Two Florida Cities Forced to Pay $1.1M Ransom to Hackers
By R.J. Johnson - @rickerthewriter
June 27, 2019
For the second time in a week, a Florida city has paid out a digital ransom to hackers in an effort to regain control over their crippled municipal computer systems.
Lake City Mayor Stephen Witt said his small city located in northern Florida agreed to pay hackers a $460,000 ransom in an effort to regain control over their email and other servers, which were shutdown by the attack two weeks ago.
"I would've never dreamed this could've happened, especially in a small town like this," Witt told Action News Jax.
The 'Ransomware' attack on the Lake City computer systems locked city workers out of their email accounts and make it impossible for residents to make any city payments online. Hackers managed to infect the city's systems after a city employee clicked an email link that allowed the malware be introduced into their system. Lake City's town's insurer was contacted by the hackers who negotiated the ransom payment of 42 bitcoins (or around $460,000). Officials decided the ransom was the quickest way for city employees to regain access to their email accounts.
Witt said it wasn't an easy decision to pay off the hackers' demands, but said insurance should cover the majority of the payment, except $10,000. Taxpayers would have to also pay higher insurance rates.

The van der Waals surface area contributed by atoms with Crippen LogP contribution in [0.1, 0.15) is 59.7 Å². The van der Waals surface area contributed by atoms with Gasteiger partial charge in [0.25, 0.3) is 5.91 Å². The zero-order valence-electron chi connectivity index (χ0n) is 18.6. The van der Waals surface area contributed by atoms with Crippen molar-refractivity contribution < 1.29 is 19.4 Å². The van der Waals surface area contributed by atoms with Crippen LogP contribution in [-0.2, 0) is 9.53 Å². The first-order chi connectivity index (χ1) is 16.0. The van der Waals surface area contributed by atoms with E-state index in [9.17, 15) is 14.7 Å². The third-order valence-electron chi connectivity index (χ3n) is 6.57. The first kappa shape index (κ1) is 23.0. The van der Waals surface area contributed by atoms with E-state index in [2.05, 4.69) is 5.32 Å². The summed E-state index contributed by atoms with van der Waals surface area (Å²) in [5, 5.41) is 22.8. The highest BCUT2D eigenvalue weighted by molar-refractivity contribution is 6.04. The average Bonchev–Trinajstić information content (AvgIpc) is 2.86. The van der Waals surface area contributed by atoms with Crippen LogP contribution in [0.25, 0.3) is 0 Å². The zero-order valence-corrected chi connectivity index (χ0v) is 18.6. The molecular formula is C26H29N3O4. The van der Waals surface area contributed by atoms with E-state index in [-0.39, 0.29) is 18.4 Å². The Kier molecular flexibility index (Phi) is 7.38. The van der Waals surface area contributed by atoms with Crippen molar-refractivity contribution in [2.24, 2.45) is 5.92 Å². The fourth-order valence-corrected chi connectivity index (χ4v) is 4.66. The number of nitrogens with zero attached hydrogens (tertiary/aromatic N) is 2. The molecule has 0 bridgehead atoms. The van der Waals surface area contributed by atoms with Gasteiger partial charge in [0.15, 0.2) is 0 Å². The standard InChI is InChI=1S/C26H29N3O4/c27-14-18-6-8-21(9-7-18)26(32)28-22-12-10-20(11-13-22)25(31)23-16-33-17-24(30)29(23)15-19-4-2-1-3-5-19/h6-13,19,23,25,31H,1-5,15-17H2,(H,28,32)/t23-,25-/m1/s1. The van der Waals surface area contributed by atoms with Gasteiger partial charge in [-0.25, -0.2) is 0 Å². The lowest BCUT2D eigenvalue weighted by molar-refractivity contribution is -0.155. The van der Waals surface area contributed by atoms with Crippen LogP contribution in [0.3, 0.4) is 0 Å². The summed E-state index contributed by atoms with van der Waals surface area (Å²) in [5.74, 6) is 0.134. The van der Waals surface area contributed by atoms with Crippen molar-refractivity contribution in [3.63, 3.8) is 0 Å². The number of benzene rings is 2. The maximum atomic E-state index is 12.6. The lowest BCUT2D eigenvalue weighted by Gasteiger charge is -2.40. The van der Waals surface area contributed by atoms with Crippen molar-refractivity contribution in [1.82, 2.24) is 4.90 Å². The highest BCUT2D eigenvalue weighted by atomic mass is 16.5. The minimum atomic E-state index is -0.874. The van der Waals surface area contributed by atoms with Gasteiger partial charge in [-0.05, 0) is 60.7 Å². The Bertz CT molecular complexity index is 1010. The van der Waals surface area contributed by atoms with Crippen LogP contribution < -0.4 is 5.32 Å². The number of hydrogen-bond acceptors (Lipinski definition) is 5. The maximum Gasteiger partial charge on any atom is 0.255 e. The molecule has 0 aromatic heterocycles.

Lake City isn't the only Florida town having trouble with bad actors online. Last week, city officials in Riviera Beach voted unanimously to pay hackers $600,000 in bitcoin after their city's records were encrypted by a separate ransomware attack. The Riviera Beach ransomware attack went after several critical systems, including the city's 911 dispatchers being unable to enter calls into their computer. The city previously authorized spending more than $1 million to replace their computer systems after it was attacked in May.
Ransomware is a type of malicious software (or malware) that encrypts a computer's contents, preventing the owner from reopening their files without the use of a key. The malware is generally spread through phishing emails, or by people unknowingly visiting an infected website.
"Anyone with important data stored on their computer or network is at risk, including government or law enforcement agencies and healthcare systems or other critical infrastructure entities," the U.S. Department of Homeland Security warns on its website. "Recovery can be a difficult process that may require the services of a reputable data recovery specialist, and some victims pay to recover their files. However, there is no guarantee that individuals will recover their files if they pay the ransom."